Jessica is the Executive Director at World Animal Net. Having received a B.S. in biology with minors in chemistry and anthropology from the University of New Mexico, she combines a scientific background with a passion for animal protection. She completed her M.S. in Animals and Public Policy from Tufts University and internships with Humane Society International, Animal Protection of New Mexico, and the New England Anti-Vivisection Society before arriving at World Animal Net. In her free time she volunteers with horse and wildlife rescues and makes delicious vegan food.
Rabies is a disease that is almost always fatal, killing 59,000 people and countless animals per yeari. However, rabies is also a disease which is entirely preventable with modern vaccines. Despite this, rabies continues to disproportionally affect marginalized and impoverished communities, with 95% of rabies deaths occurring in Asia and Africa. Additionally, 99% of human fatalities are the result of infection from rabid dogs. This unfortunate disease vector leads to millions of animals being killed, often inhumanely, in a futile effort to prevent future infections.
From July 10-20, I attended the High Level Political Forum (HLPF) of the United Nations. The HLPF is the UN’s platform for review of progress in sustainable development. It also is intended to strengthen the science-policy interface and identify emerging issues.
As the UN’s 2017 High Level Political Forum (HLPF) draws near, regional preparatory meetings that feed into the HLPF are taking place around the world. Just two weeks ago, from 3-5 May, the Arab Forum for Sustainable Development took place in Rabat, Morocco. We were pleased to partner with RAPAD Morocco (the French acronym for the Associative Network for Animal Welfare and Sustainable Development), a national federation covering both animal protection and sustainability issues based in Morocco, who was able to attend the Forum and ensure that animals had a voice there.
As the leading intergovernmental organization promoting human and environmental rights, you would have expected the United Nations (UN) to give proper consideration to animal welfare issues – particularly bearing in mind the many cross-cutting issues involved and the number of intersections between animal welfare and human rights and the environment. Unfortunately, this couldn’t be further from the truth.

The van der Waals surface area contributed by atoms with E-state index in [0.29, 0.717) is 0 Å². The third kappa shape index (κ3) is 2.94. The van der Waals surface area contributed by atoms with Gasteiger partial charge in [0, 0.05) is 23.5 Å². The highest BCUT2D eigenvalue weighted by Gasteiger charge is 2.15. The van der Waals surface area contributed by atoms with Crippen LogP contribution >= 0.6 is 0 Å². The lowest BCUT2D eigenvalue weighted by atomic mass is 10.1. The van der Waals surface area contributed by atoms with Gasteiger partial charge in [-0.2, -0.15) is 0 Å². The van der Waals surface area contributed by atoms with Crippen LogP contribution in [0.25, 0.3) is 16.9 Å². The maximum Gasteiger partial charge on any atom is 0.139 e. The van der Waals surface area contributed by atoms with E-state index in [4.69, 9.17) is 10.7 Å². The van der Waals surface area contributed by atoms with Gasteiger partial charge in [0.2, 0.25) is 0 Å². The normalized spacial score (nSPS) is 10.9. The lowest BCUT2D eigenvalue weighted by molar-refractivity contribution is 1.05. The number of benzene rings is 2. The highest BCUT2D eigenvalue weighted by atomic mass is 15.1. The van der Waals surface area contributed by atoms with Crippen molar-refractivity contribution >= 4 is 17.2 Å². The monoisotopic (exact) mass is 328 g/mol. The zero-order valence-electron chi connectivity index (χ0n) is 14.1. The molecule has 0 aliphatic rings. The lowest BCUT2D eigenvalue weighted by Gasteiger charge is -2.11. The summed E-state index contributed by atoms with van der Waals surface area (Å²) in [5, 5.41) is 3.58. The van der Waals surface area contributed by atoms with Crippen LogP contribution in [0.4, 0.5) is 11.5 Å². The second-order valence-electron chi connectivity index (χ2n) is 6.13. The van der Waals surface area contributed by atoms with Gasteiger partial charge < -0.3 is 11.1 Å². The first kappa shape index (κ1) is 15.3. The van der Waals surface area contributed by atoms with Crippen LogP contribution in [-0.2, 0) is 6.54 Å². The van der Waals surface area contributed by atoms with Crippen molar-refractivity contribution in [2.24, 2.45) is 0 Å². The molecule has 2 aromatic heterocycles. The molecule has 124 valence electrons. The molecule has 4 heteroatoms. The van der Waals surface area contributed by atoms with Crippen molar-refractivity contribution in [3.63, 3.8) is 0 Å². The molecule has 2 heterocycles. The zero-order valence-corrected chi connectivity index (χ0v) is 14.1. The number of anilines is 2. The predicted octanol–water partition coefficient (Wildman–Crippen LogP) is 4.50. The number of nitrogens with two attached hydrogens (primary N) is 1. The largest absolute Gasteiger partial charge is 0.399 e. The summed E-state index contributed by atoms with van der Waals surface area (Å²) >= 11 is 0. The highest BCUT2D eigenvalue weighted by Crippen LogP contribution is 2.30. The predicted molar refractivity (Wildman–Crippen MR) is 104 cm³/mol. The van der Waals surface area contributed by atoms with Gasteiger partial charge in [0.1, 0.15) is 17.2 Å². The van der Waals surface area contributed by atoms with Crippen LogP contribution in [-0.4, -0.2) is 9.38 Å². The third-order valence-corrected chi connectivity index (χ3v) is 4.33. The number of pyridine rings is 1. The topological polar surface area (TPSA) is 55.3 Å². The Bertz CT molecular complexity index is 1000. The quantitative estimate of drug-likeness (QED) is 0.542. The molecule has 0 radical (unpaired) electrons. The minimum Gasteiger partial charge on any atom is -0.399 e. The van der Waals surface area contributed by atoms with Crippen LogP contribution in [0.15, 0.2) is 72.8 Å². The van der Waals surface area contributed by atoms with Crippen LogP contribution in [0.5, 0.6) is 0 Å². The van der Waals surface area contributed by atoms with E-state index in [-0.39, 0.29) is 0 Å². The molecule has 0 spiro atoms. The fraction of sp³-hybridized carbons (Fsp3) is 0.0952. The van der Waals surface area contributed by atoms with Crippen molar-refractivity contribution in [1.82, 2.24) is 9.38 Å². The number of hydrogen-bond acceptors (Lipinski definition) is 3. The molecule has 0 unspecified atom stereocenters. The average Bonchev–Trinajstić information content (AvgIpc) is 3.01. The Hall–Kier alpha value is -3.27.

As has been discussed previously on the blog, World Animal Net’s Janice Cox was invited as a panelist on animal welfare to the recent World Bank Global Practice Forum, which took place in March in Washington, DC.
WAN participated in the 2014 People’s Climate March, where we brought a giant inflatable cow emblazoned with the words, “I’m full of greenhouse gases, do you have steak in it?” Three years later, we are proud partners of the People’s Climate March, which will take place April 29th. There will be numerous marches in the United States, but also around the world. As partners of the March, we want to take the opportunity to call on animal advocates to take part in the March.
Earlier this year, our Model Animal Welfare Act book became available on our website for purchase. We want to ensure that maximum use is made of this valuable resource, especially as it is the culmination of almost four years of blood, sweat and tears! Researching and writing the Model Animal Welfare Act involved an extensive comparative law exercise, taking into account existing guidance and best practice in the field; with further refinement after consultation with leading law experts across the world. The end product is a template and guidance document for those interested in enacting new legislation or improving existing animal protection legislation; including best possible structures, systems and provisions to protect the welfare of animals.
As we set our sights on our goals and resolutions for 2017, we have a unique opportunity to assess our advocacy for animals and incorporate a fresh approach to our strategies in the coming year.